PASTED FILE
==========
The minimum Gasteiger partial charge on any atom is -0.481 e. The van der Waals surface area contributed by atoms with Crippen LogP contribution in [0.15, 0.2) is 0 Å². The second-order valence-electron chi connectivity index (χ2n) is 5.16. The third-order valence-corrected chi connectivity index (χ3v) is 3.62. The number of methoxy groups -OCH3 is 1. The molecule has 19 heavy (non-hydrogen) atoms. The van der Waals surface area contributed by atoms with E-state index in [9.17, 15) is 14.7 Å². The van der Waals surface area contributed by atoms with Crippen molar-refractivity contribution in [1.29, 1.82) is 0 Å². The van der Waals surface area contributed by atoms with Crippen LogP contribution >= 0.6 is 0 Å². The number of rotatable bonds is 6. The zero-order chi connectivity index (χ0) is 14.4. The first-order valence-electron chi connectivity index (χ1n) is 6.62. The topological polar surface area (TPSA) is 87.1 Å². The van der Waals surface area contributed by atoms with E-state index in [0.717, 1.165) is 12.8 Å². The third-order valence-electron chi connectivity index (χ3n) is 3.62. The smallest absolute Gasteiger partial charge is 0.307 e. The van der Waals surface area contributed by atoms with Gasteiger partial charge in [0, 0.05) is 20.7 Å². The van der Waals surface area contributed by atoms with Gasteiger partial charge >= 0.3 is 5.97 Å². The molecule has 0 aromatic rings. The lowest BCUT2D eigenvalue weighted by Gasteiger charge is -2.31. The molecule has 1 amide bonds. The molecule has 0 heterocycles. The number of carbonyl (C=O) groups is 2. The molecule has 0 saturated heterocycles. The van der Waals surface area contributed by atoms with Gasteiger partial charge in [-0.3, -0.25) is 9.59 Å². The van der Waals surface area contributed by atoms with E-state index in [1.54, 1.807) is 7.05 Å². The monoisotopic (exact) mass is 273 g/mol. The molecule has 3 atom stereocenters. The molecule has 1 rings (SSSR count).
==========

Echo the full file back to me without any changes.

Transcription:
The minimum Gasteiger partial charge on any atom is -0.481 e. The van der Waals surface area contributed by atoms with Crippen LogP contribution in [0.15, 0.2) is 0 Å². The second-order valence-electron chi connectivity index (χ2n) is 5.16. The third-order valence-corrected chi connectivity index (χ3v) is 3.62. The number of methoxy groups -OCH3 is 1. The molecule has 19 heavy (non-hydrogen) atoms. The van der Waals surface area contributed by atoms with E-state index in [9.17, 15) is 14.7 Å². The van der Waals surface area contributed by atoms with Crippen molar-refractivity contribution in [1.29, 1.82) is 0 Å². The van der Waals surface area contributed by atoms with Crippen LogP contribution >= 0.6 is 0 Å². The number of rotatable bonds is 6. The zero-order chi connectivity index (χ0) is 14.4. The first-order valence-electron chi connectivity index (χ1n) is 6.62. The topological polar surface area (TPSA) is 87.1 Å². The van der Waals surface area contributed by atoms with E-state index in [0.717, 1.165) is 12.8 Å². The third-order valence-electron chi connectivity index (χ3n) is 3.62. The smallest absolute Gasteiger partial charge is 0.307 e. The van der Waals surface area contributed by atoms with Gasteiger partial charge in [0, 0.05) is 20.7 Å². The van der Waals surface area contributed by atoms with Gasteiger partial charge >= 0.3 is 5.97 Å². The molecule has 0 aromatic rings. The lowest BCUT2D eigenvalue weighted by Gasteiger charge is -2.31. The molecule has 1 amide bonds. The molecule has 0 heterocycles. The number of carbonyl (C=O) groups is 2. The molecule has 0 saturated heterocycles. The van der Waals surface area contributed by atoms with Gasteiger partial charge in [-0.3, -0.25) is 9.59 Å². The van der Waals surface area contributed by atoms with E-state index in [1.54, 1.807) is 7.05 Å². The monoisotopic (exact) mass is 273 g/mol. The molecule has 3 atom stereocenters. The molecule has 1 rings (SSSR count).